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Immanuel Kant, "Idea for a Universal History from a Cosmopolitan Point of View" (1784)

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Reason in a creature is a faculty of widening the rules and purposes of the use of all its powers far beyond natural instinct; it acknowledges no limits to its projects. Reason itself does not work instinctively, but requires trial, practice, and instruction in order gradually to progress from one level of insight to another. Therefore a single man would have to live excessively long in order to learn to make full use of all his natural capacities. Since Nature has set only a short period for his life, she needs a perhaps unreckonable series of generations, each of which passes its own enlightenment to its successor in order finally to bring the seeds of enlightenment to that degree of development in our race which is completely suitable to Nature’s purpose. This point of time must be, at least as an ideal, the goal of man’s efforts, for otherwise his natural capacities would have to be counted as for the most part vain and aimless. This would destroy all practical principles, and Nature, whose wisdom must serve as the fundamental principle in judging all her other offspring, would thereby make man alone a contemptible plaything.


Nature has willed that man should, by himself, produce everything that goes beyond the mechanical ordering of his animal existence, and that he should partake of no other happiness or perfection than that which he himself, independently of instinct, has created by his own reason.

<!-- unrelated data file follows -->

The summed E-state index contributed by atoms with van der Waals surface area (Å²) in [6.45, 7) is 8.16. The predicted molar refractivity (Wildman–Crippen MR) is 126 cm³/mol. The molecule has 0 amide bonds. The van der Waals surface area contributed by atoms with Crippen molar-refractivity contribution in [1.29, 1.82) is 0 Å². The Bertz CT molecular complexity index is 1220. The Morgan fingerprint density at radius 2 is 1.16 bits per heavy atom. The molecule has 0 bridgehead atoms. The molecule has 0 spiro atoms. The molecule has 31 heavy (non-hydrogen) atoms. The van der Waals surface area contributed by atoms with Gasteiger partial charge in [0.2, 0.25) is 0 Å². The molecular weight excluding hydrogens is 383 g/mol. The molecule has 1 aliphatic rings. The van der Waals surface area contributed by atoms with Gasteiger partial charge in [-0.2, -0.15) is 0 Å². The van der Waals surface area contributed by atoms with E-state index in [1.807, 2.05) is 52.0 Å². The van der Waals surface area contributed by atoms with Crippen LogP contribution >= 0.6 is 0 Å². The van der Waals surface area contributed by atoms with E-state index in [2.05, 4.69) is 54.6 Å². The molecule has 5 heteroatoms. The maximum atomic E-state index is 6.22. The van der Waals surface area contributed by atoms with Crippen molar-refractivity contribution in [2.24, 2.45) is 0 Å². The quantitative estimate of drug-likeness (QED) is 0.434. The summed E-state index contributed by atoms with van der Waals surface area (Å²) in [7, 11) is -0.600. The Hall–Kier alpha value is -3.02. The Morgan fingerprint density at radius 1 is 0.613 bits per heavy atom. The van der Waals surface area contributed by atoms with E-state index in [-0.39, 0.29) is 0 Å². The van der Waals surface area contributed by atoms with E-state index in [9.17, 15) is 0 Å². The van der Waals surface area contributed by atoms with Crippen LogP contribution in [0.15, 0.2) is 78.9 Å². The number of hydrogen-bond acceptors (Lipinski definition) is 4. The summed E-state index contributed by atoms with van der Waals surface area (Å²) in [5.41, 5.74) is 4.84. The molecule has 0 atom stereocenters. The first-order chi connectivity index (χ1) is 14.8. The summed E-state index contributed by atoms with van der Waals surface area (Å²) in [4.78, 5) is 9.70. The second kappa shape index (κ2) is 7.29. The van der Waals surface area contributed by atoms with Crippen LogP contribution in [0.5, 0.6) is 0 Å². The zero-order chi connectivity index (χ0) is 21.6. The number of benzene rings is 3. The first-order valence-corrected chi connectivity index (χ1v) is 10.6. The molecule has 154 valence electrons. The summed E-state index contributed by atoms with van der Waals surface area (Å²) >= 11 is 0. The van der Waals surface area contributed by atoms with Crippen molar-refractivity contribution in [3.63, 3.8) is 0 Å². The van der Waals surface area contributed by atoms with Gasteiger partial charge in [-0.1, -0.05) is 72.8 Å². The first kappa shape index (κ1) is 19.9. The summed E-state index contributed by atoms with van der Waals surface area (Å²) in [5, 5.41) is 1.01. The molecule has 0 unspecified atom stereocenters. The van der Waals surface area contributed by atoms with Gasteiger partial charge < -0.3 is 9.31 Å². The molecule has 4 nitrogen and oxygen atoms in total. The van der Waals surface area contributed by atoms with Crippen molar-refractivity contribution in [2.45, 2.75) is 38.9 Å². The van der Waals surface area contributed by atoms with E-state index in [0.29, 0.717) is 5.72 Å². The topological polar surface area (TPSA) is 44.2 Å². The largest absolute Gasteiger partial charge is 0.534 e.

Nature does nothing in vain, and in the use of means to her goals she is not prodigal. Her giving to man reason and the freedom of the will which depends upon it is clear indication of her purpose. Man accordingly was not to be guided by instinct, not nurtured and instructed with ready-made knowledge; rather, he should bring forth everything out of his own resources. Securing his own food, shelter, safety and defense (for which Nature gave him neither the horns of the bull, nor the claws of the lion, nor the fangs of the dog, but hands only), all amusement which can make life pleasant, insight and intelligence, finally even goodness of heart – all this should be wholly his own work. In this, Nature seems to have moved with the strictest parsimony, and to have measured her animal gifts precisely to the most stringent needs of a beginning existence, just as if she had willed that, if man ever did advance from the lowest barbarity to the highest skill and mental perfection and thereby worked himself up to happiness (so far as it is possible on earth), he alone should have the credit and should have only himself to thank – exactly as if she aimed more at his rational self-esteem than at his well-being. For along this march of human affairs, there was a host of troubles awaiting him. But it seems not to have concerned Nature that he should live well, but only that he should work himself upward so as to make himself, through his own actions, worthy of life and of well-being.

It remains strange that the earlier generations appear to carry through their toilsome labor only for the sake of the later, to prepare for them a foundation on which the later generations could erect the higher edifice which was Nature’s goal, and yet that only the latest of the generations should have the good fortune to inhabit the building on which a long line of their ancestors had (unintentionally) labored without being permitted to partake of the fortune they had prepared. However puzzling this may be, it is necessary if one assumes that a species of animals should have reason, and, as a class of rational beings each of whom dies while the species is immortal, should develop their capacities to perfection.

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